After Red Hat purchased JBoss and created an integrated offering with Linux and a commercial-grade open-source Java EE app server, it was only a matter of time before Novell did the same. The answer has a singularly uncatchy name of “Integrated Stack for SUSE Linux Enterprise,” and launched this week out of a Novell partnership with IBM.
The Integrated Stack combines IBM hardware (such as blade servers or standard x86 boxes) with SUSE Linux, WebSphere App Server Community Edition, DB2 Express-C, and the Centeris Likewise management suite (which I’m not very familiar with). The system is sold by both Novell and IBM.
Red Hat, by contrast, offers several versions of its Red Hat Application Stack, with Red Hat Enterprise Linux, JBoss App Server, JBoss Hibernate, MySQL and PostgreSQL, and the Apache Web Server. No management tools.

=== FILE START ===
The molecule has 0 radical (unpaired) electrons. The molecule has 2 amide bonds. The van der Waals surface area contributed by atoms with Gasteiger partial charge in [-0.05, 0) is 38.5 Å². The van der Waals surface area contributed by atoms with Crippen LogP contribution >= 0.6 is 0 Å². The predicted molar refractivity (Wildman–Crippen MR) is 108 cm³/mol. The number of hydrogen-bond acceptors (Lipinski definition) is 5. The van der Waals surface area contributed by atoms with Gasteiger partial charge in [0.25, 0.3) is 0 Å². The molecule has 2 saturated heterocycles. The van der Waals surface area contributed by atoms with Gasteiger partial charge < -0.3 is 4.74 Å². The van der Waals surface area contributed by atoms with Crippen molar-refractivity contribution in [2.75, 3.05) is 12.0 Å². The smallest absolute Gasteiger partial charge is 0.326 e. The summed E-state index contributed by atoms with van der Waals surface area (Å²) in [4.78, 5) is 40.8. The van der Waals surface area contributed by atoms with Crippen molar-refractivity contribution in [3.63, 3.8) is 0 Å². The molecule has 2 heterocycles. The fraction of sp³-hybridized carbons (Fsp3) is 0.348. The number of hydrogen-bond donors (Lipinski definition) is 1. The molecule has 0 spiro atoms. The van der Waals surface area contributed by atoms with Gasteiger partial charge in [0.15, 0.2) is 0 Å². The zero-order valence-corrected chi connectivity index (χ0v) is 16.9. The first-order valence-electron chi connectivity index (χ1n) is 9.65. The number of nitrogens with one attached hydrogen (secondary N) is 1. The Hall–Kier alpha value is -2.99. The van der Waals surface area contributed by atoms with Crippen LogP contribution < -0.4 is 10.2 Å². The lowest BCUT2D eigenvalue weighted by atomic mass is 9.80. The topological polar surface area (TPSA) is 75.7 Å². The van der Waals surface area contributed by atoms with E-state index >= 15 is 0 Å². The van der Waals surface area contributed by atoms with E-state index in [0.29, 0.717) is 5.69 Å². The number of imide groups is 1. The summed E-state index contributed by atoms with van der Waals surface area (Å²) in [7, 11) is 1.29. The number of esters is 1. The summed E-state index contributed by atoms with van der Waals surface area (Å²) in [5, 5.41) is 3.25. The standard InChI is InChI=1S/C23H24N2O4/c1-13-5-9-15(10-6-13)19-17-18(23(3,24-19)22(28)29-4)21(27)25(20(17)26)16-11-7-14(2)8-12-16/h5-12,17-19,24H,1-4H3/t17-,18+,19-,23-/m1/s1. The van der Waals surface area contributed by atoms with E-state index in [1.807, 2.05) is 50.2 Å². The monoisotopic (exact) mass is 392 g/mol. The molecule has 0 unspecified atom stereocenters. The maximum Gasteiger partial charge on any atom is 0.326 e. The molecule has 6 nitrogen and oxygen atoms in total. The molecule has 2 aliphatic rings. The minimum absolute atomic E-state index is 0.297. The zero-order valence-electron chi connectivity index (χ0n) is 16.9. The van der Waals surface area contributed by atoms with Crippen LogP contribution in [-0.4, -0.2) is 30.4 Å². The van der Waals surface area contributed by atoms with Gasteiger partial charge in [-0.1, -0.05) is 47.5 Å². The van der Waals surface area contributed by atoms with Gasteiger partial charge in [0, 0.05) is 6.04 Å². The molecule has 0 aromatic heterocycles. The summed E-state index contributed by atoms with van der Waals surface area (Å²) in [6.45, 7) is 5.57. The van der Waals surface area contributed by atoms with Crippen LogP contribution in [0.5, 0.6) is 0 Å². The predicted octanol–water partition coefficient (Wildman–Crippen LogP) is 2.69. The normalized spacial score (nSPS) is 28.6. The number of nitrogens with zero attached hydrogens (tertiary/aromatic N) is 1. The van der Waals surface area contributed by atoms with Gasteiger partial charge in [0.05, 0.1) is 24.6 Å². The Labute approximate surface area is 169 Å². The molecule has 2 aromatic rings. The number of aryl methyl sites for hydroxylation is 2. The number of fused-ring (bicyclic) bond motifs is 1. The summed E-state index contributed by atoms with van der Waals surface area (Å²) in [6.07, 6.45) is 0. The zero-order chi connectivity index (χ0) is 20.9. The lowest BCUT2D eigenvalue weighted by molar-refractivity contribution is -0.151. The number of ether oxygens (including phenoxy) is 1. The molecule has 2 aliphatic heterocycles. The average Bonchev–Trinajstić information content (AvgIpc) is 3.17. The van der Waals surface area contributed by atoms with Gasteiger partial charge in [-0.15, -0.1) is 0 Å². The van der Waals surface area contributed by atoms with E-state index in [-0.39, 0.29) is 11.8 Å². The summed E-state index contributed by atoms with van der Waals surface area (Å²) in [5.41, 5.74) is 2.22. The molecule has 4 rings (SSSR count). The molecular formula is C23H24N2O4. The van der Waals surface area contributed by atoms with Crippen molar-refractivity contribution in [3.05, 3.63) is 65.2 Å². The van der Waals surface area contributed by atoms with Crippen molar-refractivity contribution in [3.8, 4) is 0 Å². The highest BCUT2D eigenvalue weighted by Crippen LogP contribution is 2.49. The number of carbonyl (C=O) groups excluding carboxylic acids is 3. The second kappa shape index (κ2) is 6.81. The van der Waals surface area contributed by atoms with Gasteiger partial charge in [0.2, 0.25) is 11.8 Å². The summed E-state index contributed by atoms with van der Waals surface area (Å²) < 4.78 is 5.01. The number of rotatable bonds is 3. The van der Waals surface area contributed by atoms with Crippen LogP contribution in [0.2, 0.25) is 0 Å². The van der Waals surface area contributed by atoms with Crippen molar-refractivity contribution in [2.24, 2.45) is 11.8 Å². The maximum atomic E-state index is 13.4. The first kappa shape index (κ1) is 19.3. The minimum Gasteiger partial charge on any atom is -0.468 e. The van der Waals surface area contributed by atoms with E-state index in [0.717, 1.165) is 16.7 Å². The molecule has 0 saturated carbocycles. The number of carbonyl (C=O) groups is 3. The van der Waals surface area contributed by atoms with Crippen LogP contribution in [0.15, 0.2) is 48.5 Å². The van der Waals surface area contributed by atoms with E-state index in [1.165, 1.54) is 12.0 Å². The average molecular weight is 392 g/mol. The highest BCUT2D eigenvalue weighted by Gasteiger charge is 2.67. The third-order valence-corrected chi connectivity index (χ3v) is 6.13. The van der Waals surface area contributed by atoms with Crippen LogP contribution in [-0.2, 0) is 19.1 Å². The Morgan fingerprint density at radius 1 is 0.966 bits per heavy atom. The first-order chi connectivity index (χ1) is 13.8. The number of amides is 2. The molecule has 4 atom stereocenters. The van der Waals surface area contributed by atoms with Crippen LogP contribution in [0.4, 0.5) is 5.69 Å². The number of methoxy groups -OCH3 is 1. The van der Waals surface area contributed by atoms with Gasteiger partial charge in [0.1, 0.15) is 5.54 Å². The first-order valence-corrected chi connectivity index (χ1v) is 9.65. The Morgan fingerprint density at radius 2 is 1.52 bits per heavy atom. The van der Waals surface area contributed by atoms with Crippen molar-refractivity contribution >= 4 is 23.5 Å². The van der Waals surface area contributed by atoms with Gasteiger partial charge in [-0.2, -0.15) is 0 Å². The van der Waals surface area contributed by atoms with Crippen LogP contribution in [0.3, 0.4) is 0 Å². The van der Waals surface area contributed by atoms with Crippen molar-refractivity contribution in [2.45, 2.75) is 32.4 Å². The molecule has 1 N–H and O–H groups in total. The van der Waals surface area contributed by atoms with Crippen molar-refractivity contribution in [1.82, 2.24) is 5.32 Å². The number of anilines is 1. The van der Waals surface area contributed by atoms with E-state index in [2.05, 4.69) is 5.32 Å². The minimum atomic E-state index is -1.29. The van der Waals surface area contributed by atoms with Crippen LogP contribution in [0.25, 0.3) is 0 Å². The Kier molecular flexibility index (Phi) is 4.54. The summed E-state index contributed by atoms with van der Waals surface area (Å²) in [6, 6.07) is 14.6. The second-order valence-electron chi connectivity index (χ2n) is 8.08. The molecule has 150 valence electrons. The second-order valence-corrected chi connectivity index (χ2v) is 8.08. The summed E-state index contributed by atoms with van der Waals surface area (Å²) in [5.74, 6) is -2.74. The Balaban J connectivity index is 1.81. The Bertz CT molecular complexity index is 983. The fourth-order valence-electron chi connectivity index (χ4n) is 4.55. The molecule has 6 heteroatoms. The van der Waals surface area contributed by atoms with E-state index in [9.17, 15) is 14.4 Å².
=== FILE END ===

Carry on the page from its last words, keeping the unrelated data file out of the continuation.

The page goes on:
The Novell/IBM pricing starts lower than Red Hat’s, at $349/year for the software. It’s unclear how much support Novell/IBM provide at the entry-level price point. Red Hat charges from $1,999 to $8,499, depending on the number of CPUs in the server, and the desired level of support services.
Sun has a comparable open-source stack, which can be run on Linux or Solaris. The Solaris Enterprise System, which consists mainly of Sun’s own software plus the PostgreSQL database, is a strong offering that doesn’t get as much exposure as it deserves. That’s largely because the tightly controlled Solaris operating system isn’t as popular with the “Anyone But Microsoft” crowd as Linux. Watch for the new Sun Java Composite Application Platform Suite, coming soon.